Mental health: top of firms' resolutions in 2022?
Marcin Durlak considers wellbeing resolutions that last beyond the New Year
The start of the year had the dubious honour of playing host to Blue Monday, recognised by some as the most depressing day of the year. Although relatable, there’s nothing scientific about it. The first month of the year can often be gloomy and was an important opportunity for firms to not only check-in with their own members of staff, but also to set some resolutions to ensure mental health is a priority and properly addressed beyond January – and throughout 2022.
Factors at play
Burnout, the so-called “Great Resignation” and rocketing competition for applicants (and soaring starting salaries) all means mental health is more of a focus than ever for firm leaders. But practically, what does that mean? And how do firms ensure policies aren’t just paying lip service to supporting lawyers’ mental health, but actually making a real difference to the culture and approach towards it?
This is certainly an issue that can’t be ignored. Last year, the charity LawCare released its “Life in Law” survey of over 1,700 legal professionals in the UK. This survey revealed 69 per cent of the lawyers who responded had experienced mental ill-health, whether clinically or self-diagnosed, in the 12 months before completing the survey. Anxiety was the most common symptom, with 61 per cent experiencing this – and low mood (48 per cent), and depression (29 per cent) were also cited. However, just over half (57 per cent) of those who had experienced mental ill-health had not talked about it at work, over fears of the stigma and how it could impact their future career prospects.
This leads me onto the first resolution I’d recommend law firms look at for this year: ensuring they have a genuinely open and transparent culture, which encourages conversations about mental health. This is really the first barrier to overcome – and without this feeling of openness, any other steps to improve mental health in a firm could be rendered pointless. It can be difficult to address toxic or outdated working cultures, partly because it’s difficult to face up to the problems or know how to address them. In these instances, leading from the top is essential. Ensuring management and senior partners are encouraged to not just start the conversation about mental health with team members, but share their own feelings, struggles and experiences, is vital to creating that all-important open culture.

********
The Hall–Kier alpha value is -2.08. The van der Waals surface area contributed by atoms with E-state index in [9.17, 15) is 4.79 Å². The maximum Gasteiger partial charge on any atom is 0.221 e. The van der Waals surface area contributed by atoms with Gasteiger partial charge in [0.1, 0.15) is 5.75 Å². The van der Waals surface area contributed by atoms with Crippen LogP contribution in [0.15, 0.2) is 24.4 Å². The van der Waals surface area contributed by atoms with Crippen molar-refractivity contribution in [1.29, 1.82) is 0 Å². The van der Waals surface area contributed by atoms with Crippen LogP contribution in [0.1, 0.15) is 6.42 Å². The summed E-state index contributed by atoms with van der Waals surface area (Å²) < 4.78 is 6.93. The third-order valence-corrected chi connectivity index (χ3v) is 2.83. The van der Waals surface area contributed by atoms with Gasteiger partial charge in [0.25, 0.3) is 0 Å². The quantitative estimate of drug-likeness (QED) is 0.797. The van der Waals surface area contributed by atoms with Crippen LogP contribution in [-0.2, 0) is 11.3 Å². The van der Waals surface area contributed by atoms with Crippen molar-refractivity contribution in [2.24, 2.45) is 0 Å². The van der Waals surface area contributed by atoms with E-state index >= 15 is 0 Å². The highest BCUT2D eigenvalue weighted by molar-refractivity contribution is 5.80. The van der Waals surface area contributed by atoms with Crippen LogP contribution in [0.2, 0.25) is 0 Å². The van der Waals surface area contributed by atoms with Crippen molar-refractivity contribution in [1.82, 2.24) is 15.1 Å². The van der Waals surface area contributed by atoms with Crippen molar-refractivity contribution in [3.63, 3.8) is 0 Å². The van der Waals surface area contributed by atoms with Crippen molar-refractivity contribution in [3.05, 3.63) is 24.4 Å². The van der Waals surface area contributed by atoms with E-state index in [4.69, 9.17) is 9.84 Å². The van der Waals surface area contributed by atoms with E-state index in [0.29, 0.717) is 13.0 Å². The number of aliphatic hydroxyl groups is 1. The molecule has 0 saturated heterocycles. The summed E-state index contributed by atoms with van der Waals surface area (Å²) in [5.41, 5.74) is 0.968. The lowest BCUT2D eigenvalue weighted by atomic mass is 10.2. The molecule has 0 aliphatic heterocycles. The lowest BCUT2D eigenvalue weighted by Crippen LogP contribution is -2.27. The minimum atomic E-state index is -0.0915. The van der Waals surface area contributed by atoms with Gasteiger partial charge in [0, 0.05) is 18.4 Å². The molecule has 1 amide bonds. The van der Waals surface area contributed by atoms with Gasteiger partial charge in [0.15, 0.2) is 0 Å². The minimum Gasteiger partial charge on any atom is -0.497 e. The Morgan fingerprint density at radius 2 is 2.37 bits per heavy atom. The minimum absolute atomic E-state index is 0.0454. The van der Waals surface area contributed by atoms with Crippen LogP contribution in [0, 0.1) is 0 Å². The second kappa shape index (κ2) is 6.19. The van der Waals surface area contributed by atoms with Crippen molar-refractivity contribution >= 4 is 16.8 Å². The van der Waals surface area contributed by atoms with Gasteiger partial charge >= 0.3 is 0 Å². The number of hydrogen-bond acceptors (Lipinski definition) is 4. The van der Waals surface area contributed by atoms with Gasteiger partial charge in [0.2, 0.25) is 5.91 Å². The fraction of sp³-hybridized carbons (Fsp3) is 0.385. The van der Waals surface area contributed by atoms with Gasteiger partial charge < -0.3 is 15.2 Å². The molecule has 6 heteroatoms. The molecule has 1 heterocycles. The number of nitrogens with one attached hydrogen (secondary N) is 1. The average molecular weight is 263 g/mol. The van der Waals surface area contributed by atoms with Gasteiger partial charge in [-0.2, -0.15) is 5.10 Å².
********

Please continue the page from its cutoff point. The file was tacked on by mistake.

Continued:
Other initiatives such as a mental health policy, mental health first aiders and recognising important dates, such as World Mental Health Day, can also go a long way in signalling to team members you’re open to the conversation and understand and value their mental health.
It’s also important to actively think about how to boost wellbeing and create healthy working practices. After the last two years of the challenges brought by the pandemic and various lockdowns, we’re all well-versed in the importance of the outdoors, exercise and taking downtime for boosting our mental health. However, when the calendar and inbox is full, it can be difficult to prioritise these activities. This is where a firm can help lawyers and members of staff create healthy habits. For example, ensuring meetings aren’t scheduled back-to-back and lunch breaks are left clear.
Fitting in fun
Remembering the importance of fun and socialising is also important – for example, we have a social committee which runs a great variety of events, dinners and drinks. As a firm we’re very inclusive and multicultural, so we make sure to factor this into our plans – we host monthly international themed lunches, for example. Over the lockdowns, we organised a range of sessions, including chocolate meditation and a “face gym” lesson over Zoom. These weren’t just beneficial for mental health, but helped create important team bonding opportunities and promoted creative thinking too.
Going back to the LawCare survey, it revealed one of the most effective mental health measures a firm could take was introducing regular catch-ups or appraisals – a simple step which can make all the difference.
Prioritising mental health in 2022 is simple in a way for firms – many of the steps are straightforward and certainly don’t require a big spend. However, it’s important time is invested and the most effective measures are recognised and properly implemented. Only then will law firms start to see a workforce with a better outlook on their mental health and wellbeing.
Marcin Durlak is managing partner of IMD Corporate: imdcorporate.co.uk